Kaka'ako land dispute could push rail project even further over - Hawaii News Now - KGMB and KHNL

Kaka'ako land dispute could push rail project even further over budget

(Image: Hawaii News Now) (Image: Hawaii News Now)
(Image: Hawaii News Now) (Image: Hawaii News Now)
(Image: Hawaii News Now) (Image: Hawaii News Now)
HONOLULU (HawaiiNewsNow) -

One of Kaka'ako's largest landowners is asking the Honolulu Authority for Rapid Transportation to pay more than $200 million for land the agency still needs to acquire in the area – a price tag $186 million more than the city's most recent offer.

City Councilmember Joey Manahan told Hawaii News Now on Friday that rail authority members believe the land in question is worth $14 million. Because of the price discrepancy, HART is now seeking to condemn more than a dozen parcels owned by the Howard Hughes Corporation.

Manahan says the agency is willing to let a judge decide a fair price for the land because the Howard Hughes' asking price would push the $8 billion dollar project even further over budget.

 “To put this into perspective, the original estimate to finish the remainder of the (rail) project is $550 million,” said Manahan.

Manahan also argued that Hughes properties will benefit greatly from the rail running through an area filled with their new highrises and retail developments.

“There’s tremendous benefit to them to have the stations there, not only for them to build more housing, but also their commercial spaces that will benefit greatly,” he said.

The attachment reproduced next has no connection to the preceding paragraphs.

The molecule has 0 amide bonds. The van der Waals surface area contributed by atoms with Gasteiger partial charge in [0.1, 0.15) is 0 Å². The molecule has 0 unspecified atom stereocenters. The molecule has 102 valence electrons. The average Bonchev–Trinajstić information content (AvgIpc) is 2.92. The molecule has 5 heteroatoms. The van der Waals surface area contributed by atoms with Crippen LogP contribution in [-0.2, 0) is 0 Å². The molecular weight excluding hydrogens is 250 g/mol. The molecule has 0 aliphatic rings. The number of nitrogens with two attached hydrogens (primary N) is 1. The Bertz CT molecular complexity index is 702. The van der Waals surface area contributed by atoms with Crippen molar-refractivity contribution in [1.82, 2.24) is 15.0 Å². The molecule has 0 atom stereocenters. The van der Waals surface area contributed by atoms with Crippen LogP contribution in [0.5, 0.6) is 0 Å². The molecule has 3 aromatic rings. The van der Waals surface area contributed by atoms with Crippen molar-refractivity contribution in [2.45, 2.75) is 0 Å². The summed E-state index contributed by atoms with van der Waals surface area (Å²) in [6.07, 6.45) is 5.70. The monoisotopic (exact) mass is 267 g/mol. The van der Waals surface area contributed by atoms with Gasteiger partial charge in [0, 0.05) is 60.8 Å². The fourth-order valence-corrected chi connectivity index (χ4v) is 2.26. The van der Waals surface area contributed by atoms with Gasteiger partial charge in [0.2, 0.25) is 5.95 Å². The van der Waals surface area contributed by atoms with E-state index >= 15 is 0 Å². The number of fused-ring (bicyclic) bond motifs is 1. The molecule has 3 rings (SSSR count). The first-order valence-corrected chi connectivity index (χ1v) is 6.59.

The Howard Hughes Corporation had no immediate comment, but under Hawaii law, they’re entitled to the fair market value – a value which has soared in recent years.

"We are in the cycle. We are going to expect higher prices,” said real estate expert Ricky Cassiday.

Cassiday says the dispute is an outgrowth of the overheated market. Had HART purchased the land two years ago, he adds, the costs would have been a lot less.

At the time, the rail agency was under extreme pressure to find money for its persistent shortfalls.

"The more that you build in this high-cost environment, the higher the cost for the taxpayer in terms of the rail,” he said.

Condemnation proceedings typically take about two years. Manahan says he hopes the city and the landowner can reach an agreement before then.

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